Sunday, 25 October 2009


“Old Men”.  That’s what they’re called.  Not Andrew, George,
Elias or Theodosis, but like ants
that live beyond good and evil
without special physiognomy,
as dogs and horses,
like masks: wrinkle-lipped
terra-cottas, drowned feelings, wounds and holes.
That’s what they look like.  Sometimes they remember them
and stick a knife into their bellies,
shove soft pears down their throats
or cut off their finger wearing a wedding ring.
They themselves wrap a bandage round their hand,
say nothing to anyone  
and it’s a if they expiate themselves in white,
they feel better,
as if having gone through a snowy night
but the heavy snow blinded them
they can no longer bear the white
and so they sink even deeper
in memory, sewers, black,
there where everything shines ageless,
there where for a few pennies they have a kiss on the lips.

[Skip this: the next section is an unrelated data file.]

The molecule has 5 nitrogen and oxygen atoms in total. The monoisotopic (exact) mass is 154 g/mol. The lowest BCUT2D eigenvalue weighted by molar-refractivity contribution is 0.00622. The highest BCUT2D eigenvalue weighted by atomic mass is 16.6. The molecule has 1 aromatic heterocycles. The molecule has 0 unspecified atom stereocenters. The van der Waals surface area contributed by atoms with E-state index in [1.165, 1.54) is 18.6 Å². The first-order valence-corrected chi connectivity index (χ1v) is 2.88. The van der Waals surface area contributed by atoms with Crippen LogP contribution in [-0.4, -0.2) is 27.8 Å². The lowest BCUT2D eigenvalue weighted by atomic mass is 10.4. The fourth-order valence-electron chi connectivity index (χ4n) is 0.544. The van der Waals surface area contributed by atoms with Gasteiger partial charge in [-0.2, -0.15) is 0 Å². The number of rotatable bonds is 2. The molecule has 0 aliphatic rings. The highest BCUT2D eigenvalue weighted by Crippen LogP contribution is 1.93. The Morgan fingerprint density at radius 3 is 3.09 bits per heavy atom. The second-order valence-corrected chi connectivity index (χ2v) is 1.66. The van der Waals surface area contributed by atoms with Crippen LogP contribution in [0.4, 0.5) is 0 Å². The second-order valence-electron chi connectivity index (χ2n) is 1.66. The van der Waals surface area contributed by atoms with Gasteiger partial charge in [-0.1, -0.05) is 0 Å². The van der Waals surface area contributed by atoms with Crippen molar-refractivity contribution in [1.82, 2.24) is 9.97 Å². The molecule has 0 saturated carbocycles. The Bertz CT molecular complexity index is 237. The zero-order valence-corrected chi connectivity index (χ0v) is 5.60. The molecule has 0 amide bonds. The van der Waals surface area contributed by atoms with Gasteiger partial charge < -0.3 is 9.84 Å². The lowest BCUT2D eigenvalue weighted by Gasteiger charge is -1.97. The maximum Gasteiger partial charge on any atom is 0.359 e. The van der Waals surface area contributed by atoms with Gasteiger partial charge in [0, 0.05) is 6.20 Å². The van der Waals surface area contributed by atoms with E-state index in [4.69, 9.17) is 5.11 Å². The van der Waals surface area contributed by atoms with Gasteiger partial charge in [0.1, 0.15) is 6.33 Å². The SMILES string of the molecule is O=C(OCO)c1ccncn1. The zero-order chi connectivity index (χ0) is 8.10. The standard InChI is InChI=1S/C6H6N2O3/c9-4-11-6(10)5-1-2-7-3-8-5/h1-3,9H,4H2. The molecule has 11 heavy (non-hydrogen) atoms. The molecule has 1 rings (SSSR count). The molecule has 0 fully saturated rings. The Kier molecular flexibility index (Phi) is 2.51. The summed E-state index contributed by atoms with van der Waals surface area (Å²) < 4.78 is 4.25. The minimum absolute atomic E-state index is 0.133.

But sometimes they make love (well,
so to speak) --
and instead of closing their eyes like those strange fellows
they open them wide, astonished, abysmal
and transparent.
They suck the horny penis
like their mother’s nipple
and afterwards rub gently the milk
on their face
deep inside a forest with ivy and wild strawberries.
They click their tongue.
They hand over their wallet but keep
some old black-and-white photos
and are careful changing the bandage on their hand.   

Translated from the Greek by Yannis Goumas

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